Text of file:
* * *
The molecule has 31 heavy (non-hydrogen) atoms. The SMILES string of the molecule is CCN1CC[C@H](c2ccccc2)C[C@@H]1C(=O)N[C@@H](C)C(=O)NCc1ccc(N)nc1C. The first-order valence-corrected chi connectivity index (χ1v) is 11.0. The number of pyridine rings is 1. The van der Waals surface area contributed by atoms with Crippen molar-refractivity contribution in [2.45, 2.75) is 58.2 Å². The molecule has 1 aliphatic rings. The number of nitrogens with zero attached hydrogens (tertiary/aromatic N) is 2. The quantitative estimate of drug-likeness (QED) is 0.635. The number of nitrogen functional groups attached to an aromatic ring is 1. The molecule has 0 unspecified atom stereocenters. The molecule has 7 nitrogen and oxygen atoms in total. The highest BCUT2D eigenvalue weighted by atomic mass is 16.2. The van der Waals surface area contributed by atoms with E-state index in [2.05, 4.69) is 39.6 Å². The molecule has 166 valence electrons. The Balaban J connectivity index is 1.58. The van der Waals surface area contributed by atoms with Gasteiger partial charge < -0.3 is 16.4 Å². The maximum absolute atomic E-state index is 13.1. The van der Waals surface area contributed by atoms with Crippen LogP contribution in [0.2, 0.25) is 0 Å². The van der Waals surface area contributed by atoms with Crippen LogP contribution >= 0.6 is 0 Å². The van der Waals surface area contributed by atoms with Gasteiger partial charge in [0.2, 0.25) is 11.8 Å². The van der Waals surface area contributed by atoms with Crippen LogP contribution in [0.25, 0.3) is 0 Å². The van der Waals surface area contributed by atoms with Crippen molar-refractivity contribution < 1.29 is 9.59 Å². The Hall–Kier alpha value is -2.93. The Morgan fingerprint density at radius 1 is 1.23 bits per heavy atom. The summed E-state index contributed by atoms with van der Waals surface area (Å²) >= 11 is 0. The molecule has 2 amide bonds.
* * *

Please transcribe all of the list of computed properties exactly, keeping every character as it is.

The molecule has 31 heavy (non-hydrogen) atoms. The SMILES string of the molecule is CCN1CC[C@H](c2ccccc2)C[C@@H]1C(=O)N[C@@H](C)C(=O)NCc1ccc(N)nc1C. The first-order valence-corrected chi connectivity index (χ1v) is 11.0. The number of pyridine rings is 1. The van der Waals surface area contributed by atoms with Crippen molar-refractivity contribution in [2.45, 2.75) is 58.2 Å². The molecule has 1 aliphatic rings. The number of nitrogens with zero attached hydrogens (tertiary/aromatic N) is 2. The quantitative estimate of drug-likeness (QED) is 0.635. The number of nitrogen functional groups attached to an aromatic ring is 1. The molecule has 0 unspecified atom stereocenters. The molecule has 7 nitrogen and oxygen atoms in total. The highest BCUT2D eigenvalue weighted by atomic mass is 16.2. The van der Waals surface area contributed by atoms with E-state index in [2.05, 4.69) is 39.6 Å². The molecule has 166 valence electrons. The Balaban J connectivity index is 1.58. The van der Waals surface area contributed by atoms with Gasteiger partial charge < -0.3 is 16.4 Å². The maximum absolute atomic E-state index is 13.1. The van der Waals surface area contributed by atoms with Crippen LogP contribution in [0.2, 0.25) is 0 Å². The van der Waals surface area contributed by atoms with Crippen LogP contribution >= 0.6 is 0 Å². The van der Waals surface area contributed by atoms with Gasteiger partial charge in [0.2, 0.25) is 11.8 Å². The van der Waals surface area contributed by atoms with Crippen LogP contribution in [0.25, 0.3) is 0 Å². The van der Waals surface area contributed by atoms with Crippen molar-refractivity contribution < 1.29 is 9.59 Å². The Hall–Kier alpha value is -2.93. The Morgan fingerprint density at radius 1 is 1.23 bits per heavy atom. The summed E-state index contributed by atoms with van der Waals surface area (Å²) >= 11 is 0. The molecule has 2 amide bonds.